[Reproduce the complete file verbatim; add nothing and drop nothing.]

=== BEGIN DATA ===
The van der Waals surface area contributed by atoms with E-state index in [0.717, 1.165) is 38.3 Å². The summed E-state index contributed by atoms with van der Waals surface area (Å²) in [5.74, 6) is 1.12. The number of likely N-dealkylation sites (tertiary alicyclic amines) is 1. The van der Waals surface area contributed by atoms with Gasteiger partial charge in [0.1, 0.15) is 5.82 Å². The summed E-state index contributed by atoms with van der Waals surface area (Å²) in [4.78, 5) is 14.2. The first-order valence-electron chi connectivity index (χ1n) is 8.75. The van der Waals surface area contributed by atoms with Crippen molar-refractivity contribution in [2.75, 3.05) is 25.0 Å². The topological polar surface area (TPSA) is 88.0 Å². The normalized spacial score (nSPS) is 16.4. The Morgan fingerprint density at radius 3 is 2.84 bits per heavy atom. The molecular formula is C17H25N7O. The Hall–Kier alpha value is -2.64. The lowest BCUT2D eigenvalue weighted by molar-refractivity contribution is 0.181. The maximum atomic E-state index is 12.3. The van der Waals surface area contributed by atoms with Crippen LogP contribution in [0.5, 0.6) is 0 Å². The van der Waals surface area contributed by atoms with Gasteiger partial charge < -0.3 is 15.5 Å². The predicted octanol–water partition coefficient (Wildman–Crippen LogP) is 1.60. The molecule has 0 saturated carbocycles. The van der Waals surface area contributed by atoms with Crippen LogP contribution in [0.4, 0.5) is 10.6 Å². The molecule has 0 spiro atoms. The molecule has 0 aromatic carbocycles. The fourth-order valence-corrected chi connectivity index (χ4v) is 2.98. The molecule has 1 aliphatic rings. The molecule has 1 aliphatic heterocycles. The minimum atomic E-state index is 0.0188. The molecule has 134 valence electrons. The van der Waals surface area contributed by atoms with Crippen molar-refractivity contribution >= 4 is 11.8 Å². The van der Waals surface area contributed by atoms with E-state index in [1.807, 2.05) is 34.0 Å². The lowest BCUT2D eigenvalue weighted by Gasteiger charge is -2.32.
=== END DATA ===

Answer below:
The van der Waals surface area contributed by atoms with E-state index in [0.717, 1.165) is 38.3 Å². The summed E-state index contributed by atoms with van der Waals surface area (Å²) in [5.74, 6) is 1.12. The number of likely N-dealkylation sites (tertiary alicyclic amines) is 1. The van der Waals surface area contributed by atoms with Gasteiger partial charge in [0.1, 0.15) is 5.82 Å². The summed E-state index contributed by atoms with van der Waals surface area (Å²) in [4.78, 5) is 14.2. The first-order valence-electron chi connectivity index (χ1n) is 8.75. The van der Waals surface area contributed by atoms with Crippen molar-refractivity contribution in [2.75, 3.05) is 25.0 Å². The topological polar surface area (TPSA) is 88.0 Å². The normalized spacial score (nSPS) is 16.4. The Morgan fingerprint density at radius 3 is 2.84 bits per heavy atom. The molecular formula is C17H25N7O. The Hall–Kier alpha value is -2.64. The lowest BCUT2D eigenvalue weighted by molar-refractivity contribution is 0.181. The maximum atomic E-state index is 12.3. The van der Waals surface area contributed by atoms with Crippen LogP contribution in [0.5, 0.6) is 0 Å². The van der Waals surface area contributed by atoms with Gasteiger partial charge < -0.3 is 15.5 Å². The predicted octanol–water partition coefficient (Wildman–Crippen LogP) is 1.60. The molecule has 0 saturated carbocycles. The van der Waals surface area contributed by atoms with Crippen LogP contribution in [0.4, 0.5) is 10.6 Å². The molecule has 0 spiro atoms. The molecule has 0 aromatic carbocycles. The fourth-order valence-corrected chi connectivity index (χ4v) is 2.98. The molecule has 1 aliphatic rings. The molecule has 1 aliphatic heterocycles. The minimum atomic E-state index is 0.0188. The molecule has 134 valence electrons. The van der Waals surface area contributed by atoms with Crippen molar-refractivity contribution >= 4 is 11.8 Å². The van der Waals surface area contributed by atoms with E-state index in [1.807, 2.05) is 34.0 Å². The lowest BCUT2D eigenvalue weighted by Gasteiger charge is -2.32.